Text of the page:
12 represents a fascinating number for engineers, particularly ones whose efforts provide electricity to our homes.

The average price of one kilowatt-hour (kWh) of electricity is 12 cents. Think about that. One can turn on a 100-watt light bulb and leave it on all day, for 10 hours, and it costs 12 cents. And with CFLs and LEDs, this cost will go way down. The engineer’s wife could dry her hair with a a 1000-watt hair dryer for an hour – if her hair is really wet – and it would cost 12 cents.

I realize that there are many factors that go into the cost of electricity and I certainly do not want to get involved in debates over subsidies, energy sources, environmental impacts, etc. (at least not now). What I wish to do is marvel at a system of creating and distributing electricity that engineers designed and built that contribute greatly to the ability for us to buy one kWh of electricity for 12 cents.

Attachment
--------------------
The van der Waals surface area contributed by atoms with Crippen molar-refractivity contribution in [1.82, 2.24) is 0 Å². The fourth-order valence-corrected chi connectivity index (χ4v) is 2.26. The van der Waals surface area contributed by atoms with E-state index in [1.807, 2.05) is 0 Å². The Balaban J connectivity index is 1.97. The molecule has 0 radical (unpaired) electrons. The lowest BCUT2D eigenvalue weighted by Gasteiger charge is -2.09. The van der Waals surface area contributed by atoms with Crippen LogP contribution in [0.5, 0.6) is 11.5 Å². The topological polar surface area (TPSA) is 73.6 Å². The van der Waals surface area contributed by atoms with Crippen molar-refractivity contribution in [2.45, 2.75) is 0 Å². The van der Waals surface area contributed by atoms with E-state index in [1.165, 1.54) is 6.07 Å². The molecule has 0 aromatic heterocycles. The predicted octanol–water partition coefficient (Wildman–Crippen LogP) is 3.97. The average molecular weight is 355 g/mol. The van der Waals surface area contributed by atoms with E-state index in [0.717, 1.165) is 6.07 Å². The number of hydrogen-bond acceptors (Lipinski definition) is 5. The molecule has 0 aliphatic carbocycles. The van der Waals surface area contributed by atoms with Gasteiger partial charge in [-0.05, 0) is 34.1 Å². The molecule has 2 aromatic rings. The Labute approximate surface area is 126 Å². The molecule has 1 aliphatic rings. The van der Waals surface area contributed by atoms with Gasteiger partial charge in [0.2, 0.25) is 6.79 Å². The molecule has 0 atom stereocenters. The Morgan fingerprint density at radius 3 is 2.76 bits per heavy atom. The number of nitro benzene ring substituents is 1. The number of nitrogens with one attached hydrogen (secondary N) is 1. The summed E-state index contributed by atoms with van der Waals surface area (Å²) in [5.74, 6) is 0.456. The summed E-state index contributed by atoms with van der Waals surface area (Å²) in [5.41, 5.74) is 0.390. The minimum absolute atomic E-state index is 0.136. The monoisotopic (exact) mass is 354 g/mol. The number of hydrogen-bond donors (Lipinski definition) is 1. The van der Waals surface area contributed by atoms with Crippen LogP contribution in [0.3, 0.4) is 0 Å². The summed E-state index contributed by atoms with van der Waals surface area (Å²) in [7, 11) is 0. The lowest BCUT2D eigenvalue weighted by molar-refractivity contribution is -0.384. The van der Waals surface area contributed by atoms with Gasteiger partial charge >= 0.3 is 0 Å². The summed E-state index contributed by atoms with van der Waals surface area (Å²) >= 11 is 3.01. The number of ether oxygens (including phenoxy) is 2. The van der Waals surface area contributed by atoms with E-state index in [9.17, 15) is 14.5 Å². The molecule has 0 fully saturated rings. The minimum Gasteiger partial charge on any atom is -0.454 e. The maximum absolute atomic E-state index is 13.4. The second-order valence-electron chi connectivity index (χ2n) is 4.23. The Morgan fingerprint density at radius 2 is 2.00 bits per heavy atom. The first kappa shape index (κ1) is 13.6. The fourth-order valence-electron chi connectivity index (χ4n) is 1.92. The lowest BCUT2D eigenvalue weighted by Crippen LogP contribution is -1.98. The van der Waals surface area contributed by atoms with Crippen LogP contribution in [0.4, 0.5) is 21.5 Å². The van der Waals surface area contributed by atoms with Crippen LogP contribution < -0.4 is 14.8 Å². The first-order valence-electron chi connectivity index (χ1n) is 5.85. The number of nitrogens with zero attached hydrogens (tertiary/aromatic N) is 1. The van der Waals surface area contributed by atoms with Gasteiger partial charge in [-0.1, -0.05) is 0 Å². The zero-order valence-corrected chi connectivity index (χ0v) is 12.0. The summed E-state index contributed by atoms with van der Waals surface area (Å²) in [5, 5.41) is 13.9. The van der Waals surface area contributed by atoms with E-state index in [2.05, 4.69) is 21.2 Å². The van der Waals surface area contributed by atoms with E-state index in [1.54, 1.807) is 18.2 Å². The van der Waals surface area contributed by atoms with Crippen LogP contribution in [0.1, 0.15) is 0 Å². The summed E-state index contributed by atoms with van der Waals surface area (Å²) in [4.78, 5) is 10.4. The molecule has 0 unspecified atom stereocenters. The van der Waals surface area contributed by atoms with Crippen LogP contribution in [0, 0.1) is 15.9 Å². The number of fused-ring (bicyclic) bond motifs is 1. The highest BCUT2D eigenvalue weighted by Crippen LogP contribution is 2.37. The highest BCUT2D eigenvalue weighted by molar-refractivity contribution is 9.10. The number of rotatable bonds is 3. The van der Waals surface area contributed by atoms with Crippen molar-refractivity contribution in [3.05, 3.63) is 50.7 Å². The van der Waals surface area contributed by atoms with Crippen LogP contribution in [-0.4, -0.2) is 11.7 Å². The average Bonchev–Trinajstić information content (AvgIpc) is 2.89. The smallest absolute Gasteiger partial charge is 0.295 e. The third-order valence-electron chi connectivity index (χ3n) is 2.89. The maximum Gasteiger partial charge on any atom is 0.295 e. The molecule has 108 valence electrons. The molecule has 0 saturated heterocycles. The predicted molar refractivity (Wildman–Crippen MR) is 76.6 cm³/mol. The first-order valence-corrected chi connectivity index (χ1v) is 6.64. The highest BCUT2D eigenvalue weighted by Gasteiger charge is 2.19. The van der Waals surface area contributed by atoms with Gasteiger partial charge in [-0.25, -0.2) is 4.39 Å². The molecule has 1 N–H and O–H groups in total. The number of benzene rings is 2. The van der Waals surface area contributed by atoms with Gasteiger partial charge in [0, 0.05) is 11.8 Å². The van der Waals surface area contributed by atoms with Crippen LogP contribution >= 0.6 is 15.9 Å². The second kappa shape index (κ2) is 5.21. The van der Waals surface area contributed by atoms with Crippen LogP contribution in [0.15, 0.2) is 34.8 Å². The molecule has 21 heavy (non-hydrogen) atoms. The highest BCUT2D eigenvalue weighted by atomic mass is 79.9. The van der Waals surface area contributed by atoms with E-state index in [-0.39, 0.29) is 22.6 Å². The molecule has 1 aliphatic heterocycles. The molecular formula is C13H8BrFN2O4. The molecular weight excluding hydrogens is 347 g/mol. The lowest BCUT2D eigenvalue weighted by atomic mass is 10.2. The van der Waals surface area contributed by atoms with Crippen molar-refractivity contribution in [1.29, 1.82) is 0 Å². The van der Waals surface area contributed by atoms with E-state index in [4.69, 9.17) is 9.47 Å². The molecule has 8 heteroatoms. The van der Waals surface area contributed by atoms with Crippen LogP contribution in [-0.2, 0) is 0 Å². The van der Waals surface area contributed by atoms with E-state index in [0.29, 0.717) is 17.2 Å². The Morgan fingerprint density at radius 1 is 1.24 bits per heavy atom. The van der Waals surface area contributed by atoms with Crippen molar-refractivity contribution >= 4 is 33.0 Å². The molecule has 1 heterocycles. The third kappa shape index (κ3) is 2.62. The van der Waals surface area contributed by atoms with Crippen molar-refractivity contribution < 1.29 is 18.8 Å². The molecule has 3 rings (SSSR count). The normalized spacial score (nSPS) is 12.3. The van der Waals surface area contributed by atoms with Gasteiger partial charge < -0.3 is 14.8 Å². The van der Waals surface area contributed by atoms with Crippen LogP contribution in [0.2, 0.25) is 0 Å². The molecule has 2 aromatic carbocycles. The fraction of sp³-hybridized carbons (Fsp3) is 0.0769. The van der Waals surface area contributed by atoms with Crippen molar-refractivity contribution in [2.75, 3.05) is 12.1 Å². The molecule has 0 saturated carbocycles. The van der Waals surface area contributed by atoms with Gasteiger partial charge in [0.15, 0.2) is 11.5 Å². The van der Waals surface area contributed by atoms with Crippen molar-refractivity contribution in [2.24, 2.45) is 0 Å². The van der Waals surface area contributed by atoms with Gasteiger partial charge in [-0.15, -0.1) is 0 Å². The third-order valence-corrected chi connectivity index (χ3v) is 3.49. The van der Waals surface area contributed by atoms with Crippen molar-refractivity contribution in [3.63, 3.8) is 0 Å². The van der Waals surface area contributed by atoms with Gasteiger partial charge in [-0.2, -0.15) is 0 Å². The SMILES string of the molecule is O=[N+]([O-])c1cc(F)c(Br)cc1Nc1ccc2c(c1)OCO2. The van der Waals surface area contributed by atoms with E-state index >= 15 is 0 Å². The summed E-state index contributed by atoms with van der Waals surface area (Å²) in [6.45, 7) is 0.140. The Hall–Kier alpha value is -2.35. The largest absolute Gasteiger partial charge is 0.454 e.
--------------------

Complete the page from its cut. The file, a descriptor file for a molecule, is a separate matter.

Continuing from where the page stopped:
I am sure I don’t have to repeat it here, but engineers are amazing.